Human intellectual history has provided women with figures both male and female who embrace womanhood and motherhood as beautiful concepts. Karol Wojtyla and Edith Stein write on the role of women in society without believing that work and family are spheres for one sex in particular, nor are the spheres mutually exclusive.
In his Letter to Women, Karol Wojtyla — more commonly known as Pope John Paul II—recognizes the vocation of all women — mothers, wives, consecrated women, working women, every woman — and thanks them for their unique contributions to the community and to the world. In the conclusion of the apostolic letter Mulieris Dignitatem, John Paul II gives thanks “for all the manifestations of the feminine ‘genius’ which have appeared in the course of history, in the midst of all peoples and nations.” This compliment is explored at length in his papal letter to women. But for some, hearing about this “feminine genius” sounds like nails on a chalk board. The pope missteps — feminists would argue — by invoking the “feminine” when he lauds women for their genius. Feminism has steeled the pathos of women from receiving praise laced with essentialism, making them fearful to accept such a compliment. And rightly so. Just consider for a moment the contemporary cultural environment that the feminist movement has helped carve out for women today. The idea that chivalry is “benevolent sexism,” and the oppression of patriarchy are mantras of American feminism right now.
In the last century, many women within the intellectual tradition wrote works to advance the placement of women without fear of philosophical traditionalism. Just eighty years ago, philosopher Edith Stein — a veritable Catholic feminist for her time — dared to speak of the “essential.” A Jewish convert to Catholicism martyred in the Holocaust, Stein was a philosopher who wrote on the nature of men and women, asserting that there are essential qualities inherent to men and women. Today, to hold this philosophy is taboo. It has become too dated, too “normative,” too offensive to claim that there are some qualities that belong intrinsically to the sexes, and that they create differences in nature between men and women. For Stein, humans have three aspects of individuality: individual person, male or female, and human nature. Today’s culture exalts the individual person — the rights, freedom, and dignity of the fully-formed adult person. This differs drastically from the personalism espoused by Wojtyla and Stein, for the value of the human person is not held at the expense of others or the community. The differentiation between “maleness” and “femaleness,” however, is hardly a clear-cut concept. Even the idea of human nature has become relativized. We have lost right to speak in terms of the essential, and for that, both women and men are paying for it.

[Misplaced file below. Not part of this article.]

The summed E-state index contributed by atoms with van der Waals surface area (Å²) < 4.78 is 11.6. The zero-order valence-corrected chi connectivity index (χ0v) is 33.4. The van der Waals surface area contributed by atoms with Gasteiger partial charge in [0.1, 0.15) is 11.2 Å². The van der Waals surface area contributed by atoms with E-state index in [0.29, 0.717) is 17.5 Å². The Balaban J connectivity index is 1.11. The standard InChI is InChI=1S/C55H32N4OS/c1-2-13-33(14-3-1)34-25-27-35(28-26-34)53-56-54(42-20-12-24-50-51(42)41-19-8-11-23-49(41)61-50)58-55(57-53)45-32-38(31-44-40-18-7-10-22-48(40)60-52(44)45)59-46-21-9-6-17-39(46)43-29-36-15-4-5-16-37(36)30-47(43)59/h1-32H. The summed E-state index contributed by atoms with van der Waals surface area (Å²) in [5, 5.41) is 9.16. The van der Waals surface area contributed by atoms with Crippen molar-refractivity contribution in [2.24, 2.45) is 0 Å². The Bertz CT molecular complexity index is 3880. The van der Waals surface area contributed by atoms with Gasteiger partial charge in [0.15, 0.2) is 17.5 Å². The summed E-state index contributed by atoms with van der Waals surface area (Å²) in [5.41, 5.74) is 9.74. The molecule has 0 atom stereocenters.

Let us consider where these movements have brought us philosophically. We don’t dare to accept “essentialism” because it means that there lays unalterable truth out there in the world to be discovered, truth that is nonnegotiable. The face of feminism today seeks to dismantle any vestige of essentialism in favor of relativism, pluralism, or any philosophy that “deconstructs” gender roles and even bolsters the position of women and minorities in society. And this driving philosophy can be applied to many social and economic issues supported by feminist activists: marriage equality, women’s “reproductive rights,” and equality in the workplace. The feminist movement is dedicated to deconstructing essentials and to revising tradition to make room for change. This is not philosophy; it’s propaganda.
Until feminism embraces the different calls of women to all areas of life, the movement continues on its trend toward disenfranchising women. Feminism may not have ruined women on the whole, but feminism has indeed ruined woman. The goals of feminism have jeopardized the future of the family. Until the feminist movement opens its membership to the women who embrace traditional vocations — from the call of stay-at-home motherhood to the call of consecrated virginity — feminism does not speak to all women. It will continue to contribute to the deprecation of woman who choose to stay home and raise their children, who choose to marry young, who elect to save their virginity for their husband, who choose to make conjugal love that is open to life, who choose to homeschool their children, who choose life at all costs, who choose to leave their sphere of work for the sake of the family, and finally, for the deprecation of men who support their women in their choices.